After 246 days, the curfew in the Kurdish town of Sirnak is partially lifted from the hours of 05:00-22:00 each day since Monday.
A curfew was declared in the town on March 14, where operations against the urban youth wing of the Kurdistan Workers’ Party (PKK), the Civil Protection Units (YPS) were launched. The YPS waged an armed fight against military forces in the town, with demands of autonomy.
Sirnak, a town with a population of about 290,000 once, is now a town left demolished as a result of the Turkish army’s attacks on the town during operations against the YPS.
The extent of the destruction became evident with the lifting of the curfew, with many homes destroyed and razed to the ground. Displaced locals returning to the town, most of whom had to live in tents and nearby towns, will return only to face with the elimination of their homes.
Alongside many homes, the pro-Kurdish Peoples’ Democratic Party (HDP) and the Democratic Regions Party (DBP) headquarters in the town are seen to be demolished. Parks and gardens are amongst the destroyed areas in the town, yet these areas had witnessed no clashes during the course of fighting which ended months ago.
In the city centre, there is no living space left behind with the scene of wreckage in Yeşilyurt, Gazipaşa, İsmetpaşa, Cumhuriyet, Aydınlıkevler, Dicle, Bahçelievler and Yeni districts.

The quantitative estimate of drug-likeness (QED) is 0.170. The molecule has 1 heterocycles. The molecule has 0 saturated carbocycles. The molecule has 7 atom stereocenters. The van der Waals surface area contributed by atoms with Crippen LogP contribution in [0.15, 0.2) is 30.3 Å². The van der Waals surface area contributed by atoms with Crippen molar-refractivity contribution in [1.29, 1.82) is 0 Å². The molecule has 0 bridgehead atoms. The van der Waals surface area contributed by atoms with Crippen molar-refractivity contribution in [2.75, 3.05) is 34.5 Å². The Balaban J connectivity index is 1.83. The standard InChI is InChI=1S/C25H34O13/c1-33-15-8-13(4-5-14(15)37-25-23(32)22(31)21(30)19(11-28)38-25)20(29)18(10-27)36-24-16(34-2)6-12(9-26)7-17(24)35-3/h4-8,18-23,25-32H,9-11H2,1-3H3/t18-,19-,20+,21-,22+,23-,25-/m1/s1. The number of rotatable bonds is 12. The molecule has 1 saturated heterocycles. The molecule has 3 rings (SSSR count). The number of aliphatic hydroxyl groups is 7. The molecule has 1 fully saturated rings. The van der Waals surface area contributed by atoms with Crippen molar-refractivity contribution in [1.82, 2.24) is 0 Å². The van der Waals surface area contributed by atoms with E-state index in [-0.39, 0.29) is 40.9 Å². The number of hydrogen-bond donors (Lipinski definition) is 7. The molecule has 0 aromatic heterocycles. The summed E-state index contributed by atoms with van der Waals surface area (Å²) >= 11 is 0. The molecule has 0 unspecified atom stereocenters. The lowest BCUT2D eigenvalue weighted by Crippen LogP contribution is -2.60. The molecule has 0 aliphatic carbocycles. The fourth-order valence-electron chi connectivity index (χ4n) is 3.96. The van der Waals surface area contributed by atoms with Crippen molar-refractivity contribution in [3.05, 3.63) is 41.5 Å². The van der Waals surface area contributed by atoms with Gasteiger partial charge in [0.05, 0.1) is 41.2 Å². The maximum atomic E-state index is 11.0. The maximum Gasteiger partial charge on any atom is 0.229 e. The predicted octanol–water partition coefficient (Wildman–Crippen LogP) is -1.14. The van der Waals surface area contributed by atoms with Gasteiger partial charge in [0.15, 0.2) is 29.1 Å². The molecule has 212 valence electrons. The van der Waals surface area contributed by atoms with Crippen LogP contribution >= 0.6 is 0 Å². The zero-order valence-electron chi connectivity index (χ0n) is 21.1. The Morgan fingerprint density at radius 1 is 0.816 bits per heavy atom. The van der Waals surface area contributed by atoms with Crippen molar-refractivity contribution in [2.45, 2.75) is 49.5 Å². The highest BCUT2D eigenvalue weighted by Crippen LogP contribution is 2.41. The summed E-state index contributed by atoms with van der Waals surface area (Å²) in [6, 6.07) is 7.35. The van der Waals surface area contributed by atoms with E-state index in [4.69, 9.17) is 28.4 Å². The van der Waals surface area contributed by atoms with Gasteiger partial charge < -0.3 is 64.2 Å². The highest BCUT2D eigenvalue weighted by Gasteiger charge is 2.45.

The cemeteries in the town have also been dismantled, notably the grave of Haci Lokman Birlik, who was a Kurdish activist and the brother-in-law of jailed HDP Sirnak MP Leyla Birlik and his family. Birlik’s tortured body was dragged on the streets of the town, seen to be tied to an armoured vehicle in the military footage which emerged in October 2015.
People wait in a long queue in the town entrance before trying to find their districts, then their houses in the town which resembles a war-torn one, but it is not Aleppo, it is Şirnex for them, its Kurdish name as called by the Kurds.
As the construction equipment continues the demolition, people are finally able to return to their hometown but regardless of if the town is built again or not, the scars of its people will remain untouched.